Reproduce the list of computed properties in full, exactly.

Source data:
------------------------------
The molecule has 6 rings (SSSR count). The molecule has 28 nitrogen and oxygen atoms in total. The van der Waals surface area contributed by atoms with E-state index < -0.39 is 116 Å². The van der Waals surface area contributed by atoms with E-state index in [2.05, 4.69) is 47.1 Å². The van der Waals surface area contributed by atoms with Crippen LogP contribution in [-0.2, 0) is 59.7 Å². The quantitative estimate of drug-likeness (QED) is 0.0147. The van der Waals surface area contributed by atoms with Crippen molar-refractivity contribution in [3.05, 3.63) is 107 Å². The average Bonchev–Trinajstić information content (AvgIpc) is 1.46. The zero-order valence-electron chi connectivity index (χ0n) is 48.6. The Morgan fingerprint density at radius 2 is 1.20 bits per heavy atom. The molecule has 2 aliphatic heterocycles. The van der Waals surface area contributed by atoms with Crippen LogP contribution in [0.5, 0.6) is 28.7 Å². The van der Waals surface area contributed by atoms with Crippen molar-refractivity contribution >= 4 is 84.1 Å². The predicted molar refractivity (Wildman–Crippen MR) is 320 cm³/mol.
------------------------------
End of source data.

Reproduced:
The molecule has 6 rings (SSSR count). The molecule has 28 nitrogen and oxygen atoms in total. The van der Waals surface area contributed by atoms with E-state index < -0.39 is 116 Å². The van der Waals surface area contributed by atoms with E-state index in [2.05, 4.69) is 47.1 Å². The van der Waals surface area contributed by atoms with Crippen LogP contribution in [-0.2, 0) is 59.7 Å². The quantitative estimate of drug-likeness (QED) is 0.0147. The van der Waals surface area contributed by atoms with Crippen molar-refractivity contribution in [3.05, 3.63) is 107 Å². The average Bonchev–Trinajstić information content (AvgIpc) is 1.46. The zero-order valence-electron chi connectivity index (χ0n) is 48.6. The Morgan fingerprint density at radius 2 is 1.20 bits per heavy atom. The molecule has 2 aliphatic heterocycles. The van der Waals surface area contributed by atoms with Crippen LogP contribution in [0.5, 0.6) is 28.7 Å². The van der Waals surface area contributed by atoms with Crippen molar-refractivity contribution >= 4 is 84.1 Å². The predicted molar refractivity (Wildman–Crippen MR) is 320 cm³/mol.